Monday, February 25, 2013

God's People Grow Up

(Reflection on readings in the Episcopal Church's Daily Lectionary for this date:  Psalm 58, Jeremiah 1:11-19, Romans 1:1-15, and John 4:27-42.  This was composed for a booklet sponsored by The Pilgrimage at St. James', St. James' Episcopal Church, Marietta, Georgia.)

Romans 1:14 I am under obligation both to Greeks and barbarians.

A lawyer confessed, "I still think of God the way I did when I was 10." At 40, he had a mature understanding of family, law, and country; but it took a few weeks of our class in EfM (Education for Ministry) for his faith to grow up, too.  

In today's readings, spanning 1000 years of history, we see God's people outgrowing their adolescent view of “enemies.”  First, the Psalmist prays for his enemies to "dissolve ... like snails in slime" (Psalms 58:9).  Later, Jeremiah meets Jerusalem’s enemies face to face at the gate, to pronounce their doom. Then Jesus not only faces the despised Samaritans, but welcomes them, dismaying his disciples. Finally, Paul explains to indignant members of the church that he is "obligated" to "barbarians" as well as to them.  

From "slime" to "obligees" is a huge change in attitude towards outsiders. Was it God who grew more accepting, or did God's people need time to accept that God loves all of His creation?  Then, in the 2000 years since Biblical times, has God continued to spur our growth?   I think history answers that question: When Paul wrote, women were property, slavery was common, and power was both inherited and arbitrary.  So much has changed in ways that even Paul did not anticipate.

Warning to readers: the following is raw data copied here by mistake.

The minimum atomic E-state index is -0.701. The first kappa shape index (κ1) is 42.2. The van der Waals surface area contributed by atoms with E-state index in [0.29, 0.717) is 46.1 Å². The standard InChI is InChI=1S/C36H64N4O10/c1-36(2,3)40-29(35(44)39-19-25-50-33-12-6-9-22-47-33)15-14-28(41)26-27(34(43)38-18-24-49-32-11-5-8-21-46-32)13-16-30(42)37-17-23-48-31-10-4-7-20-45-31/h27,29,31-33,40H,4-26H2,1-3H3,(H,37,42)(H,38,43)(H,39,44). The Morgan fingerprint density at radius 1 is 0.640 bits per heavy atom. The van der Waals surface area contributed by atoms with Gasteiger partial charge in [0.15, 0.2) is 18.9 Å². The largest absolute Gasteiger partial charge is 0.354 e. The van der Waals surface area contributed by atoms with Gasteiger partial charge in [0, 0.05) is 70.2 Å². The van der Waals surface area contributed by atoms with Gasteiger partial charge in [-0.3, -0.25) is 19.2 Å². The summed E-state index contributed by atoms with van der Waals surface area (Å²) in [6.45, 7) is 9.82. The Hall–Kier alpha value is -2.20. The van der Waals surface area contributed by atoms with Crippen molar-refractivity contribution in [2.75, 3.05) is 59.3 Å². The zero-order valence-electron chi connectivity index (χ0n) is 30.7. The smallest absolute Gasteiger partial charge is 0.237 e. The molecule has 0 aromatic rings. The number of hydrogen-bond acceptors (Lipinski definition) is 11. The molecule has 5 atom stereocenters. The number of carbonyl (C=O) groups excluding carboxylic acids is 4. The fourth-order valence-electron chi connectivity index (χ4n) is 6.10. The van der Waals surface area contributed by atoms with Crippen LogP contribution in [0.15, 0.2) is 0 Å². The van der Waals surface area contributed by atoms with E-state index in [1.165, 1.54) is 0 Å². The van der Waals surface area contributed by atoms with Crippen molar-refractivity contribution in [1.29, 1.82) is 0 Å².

I can't speak for anyone else, but, through the Episcopal Church, my understanding of God in the world has changed -- I would say "deepened" and "grown" -- in ways that I wouldn't have approved when I joined thirty years ago.  Change came partly through study, but more through interaction with wise and gentle parishioners, lay and ordained.  I am still learning to open my mind and heart to people not like me, as we are obliged to do.

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